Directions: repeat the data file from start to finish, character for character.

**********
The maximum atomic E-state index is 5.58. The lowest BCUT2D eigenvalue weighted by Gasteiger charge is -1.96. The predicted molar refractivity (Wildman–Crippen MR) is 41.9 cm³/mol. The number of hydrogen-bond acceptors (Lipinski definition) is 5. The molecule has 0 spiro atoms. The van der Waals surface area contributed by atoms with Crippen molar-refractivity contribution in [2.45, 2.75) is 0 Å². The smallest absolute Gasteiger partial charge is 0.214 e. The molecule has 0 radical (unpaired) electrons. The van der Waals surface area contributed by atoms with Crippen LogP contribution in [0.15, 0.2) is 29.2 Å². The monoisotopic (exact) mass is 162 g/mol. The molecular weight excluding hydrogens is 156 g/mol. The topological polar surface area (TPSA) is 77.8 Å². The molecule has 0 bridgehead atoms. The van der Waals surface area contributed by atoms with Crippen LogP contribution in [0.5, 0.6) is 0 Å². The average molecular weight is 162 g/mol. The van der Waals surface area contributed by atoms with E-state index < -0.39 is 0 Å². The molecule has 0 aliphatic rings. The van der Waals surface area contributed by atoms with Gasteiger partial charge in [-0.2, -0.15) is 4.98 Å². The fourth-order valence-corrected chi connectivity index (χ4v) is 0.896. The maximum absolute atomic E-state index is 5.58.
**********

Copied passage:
The maximum atomic E-state index is 5.58. The lowest BCUT2D eigenvalue weighted by Gasteiger charge is -1.96. The predicted molar refractivity (Wildman–Crippen MR) is 41.9 cm³/mol. The number of hydrogen-bond acceptors (Lipinski definition) is 5. The molecule has 0 spiro atoms. The van der Waals surface area contributed by atoms with Crippen molar-refractivity contribution in [2.45, 2.75) is 0 Å². The smallest absolute Gasteiger partial charge is 0.214 e. The molecule has 0 radical (unpaired) electrons. The van der Waals surface area contributed by atoms with Crippen LogP contribution in [0.15, 0.2) is 29.2 Å². The monoisotopic (exact) mass is 162 g/mol. The molecular weight excluding hydrogens is 156 g/mol. The topological polar surface area (TPSA) is 77.8 Å². The molecule has 0 bridgehead atoms. The van der Waals surface area contributed by atoms with Crippen LogP contribution in [0.5, 0.6) is 0 Å². The average molecular weight is 162 g/mol. The van der Waals surface area contributed by atoms with E-state index < -0.39 is 0 Å². The molecule has 0 aliphatic rings. The van der Waals surface area contributed by atoms with Gasteiger partial charge in [-0.2, -0.15) is 4.98 Å². The fourth-order valence-corrected chi connectivity index (χ4v) is 0.896. The maximum absolute atomic E-state index is 5.58.